Bash, Pipes, and Standard Input

CLI aficionados working on any of the many *nix platforms are likely familiar with at least a few of the types of pipes available for creating powerful one-liners to get things done. One idiom I find particularly interesting is that used by the RVM installation process.

$ bash < <(curl -s

In one line, the script is both downloaded and executed without ever needing to be written to disk.

Recently, Justin Kulesza and I have been working on setting up some new virtual machines using Puppet. Needing to quickly bootstrap the process, installing the Puppet dependencies and setting the system time, we decided to adopt the above idiom for our bootstrapping script.

This worked great until we reached a point in our script where we need to pause and wait for a command to be run manually on the Puppet master (a separate machine). It was then that we realized we needed to make our script interactive.

Let’s take a quick look at the man page for bash:

bash - GNU Bourne-Again SHell

bash [options] [file]

Bash is Copyright (C) 1989-2005 by the Free Software Foundation, Inc.

Bash is an sh-compatible command language interpreter that executes commands read from the standard input or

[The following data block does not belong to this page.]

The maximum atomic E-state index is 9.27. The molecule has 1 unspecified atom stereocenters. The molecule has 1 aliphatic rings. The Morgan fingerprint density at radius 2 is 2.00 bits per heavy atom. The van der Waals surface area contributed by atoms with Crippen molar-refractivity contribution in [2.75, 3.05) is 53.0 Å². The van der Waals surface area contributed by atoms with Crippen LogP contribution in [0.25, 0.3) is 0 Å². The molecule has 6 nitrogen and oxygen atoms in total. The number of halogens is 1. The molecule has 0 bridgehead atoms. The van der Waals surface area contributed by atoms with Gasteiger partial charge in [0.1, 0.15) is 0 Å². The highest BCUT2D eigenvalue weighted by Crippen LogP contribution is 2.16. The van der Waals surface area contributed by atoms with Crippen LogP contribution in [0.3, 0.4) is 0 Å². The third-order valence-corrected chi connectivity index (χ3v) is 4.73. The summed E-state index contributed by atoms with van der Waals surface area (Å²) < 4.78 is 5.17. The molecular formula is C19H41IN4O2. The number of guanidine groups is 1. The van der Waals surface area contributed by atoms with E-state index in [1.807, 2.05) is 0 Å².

from a file. ...

Note: “executes commands read from the standard input or
from a file

There are two ways that bash can be invoked to run a script.

You can provide the script to bash via standard input, or you can provide the script’s filename as an argument.

Let’s take another look at that invocation of the RVM installer.

If you account for the redirection, you find that this is the functional equivalent of:

curl -s | bash

Now it’s much easier to see the problem.

In this case, we’ve provided the script to bash via standard input.

This means that bash’s standard input is being provided by our script, and cannot be inherited from the parent shell.

What if we were to provide our script’s filename as an argument instead?
Then we could preserve the inherited standard input for later use.

But wait, our script doesn’t have a file name, it’s hosted on GitHub, and the entire point of this one-liner is to skip writing the script to disk.

That’s where process substitution comes in.

All we have to do is drop the extra ‘<' in our invocation and the output of curl will be transformed into a file descriptor. To illustrate: [gist id=1389536] What is /dev/fd/63?

$ cat /dev/fd/63
/bin/cat: /dev/fd/63: Bad file descriptor

If we try to cat it out after the fact, it’s already vanished.

Let’s try something else.

$ cat  <(curl -s
#!/usr/bin/env bash

shopt -s extglob
PS4="+ \${BASH_SOURCE##\${rvm_path:-}} : \${FUNCNAME[0]:+\${FUNCNAME[0]}()}  \${LINENO} > "

Aha! Process substitution is creating for us a temporary pipe that we can use like a file.

This is something we can provide as an argument to bash.

So, if we simply drop the less than character, we will be providing our script to bash as an argument, leaving standard input untouched.

Life is good.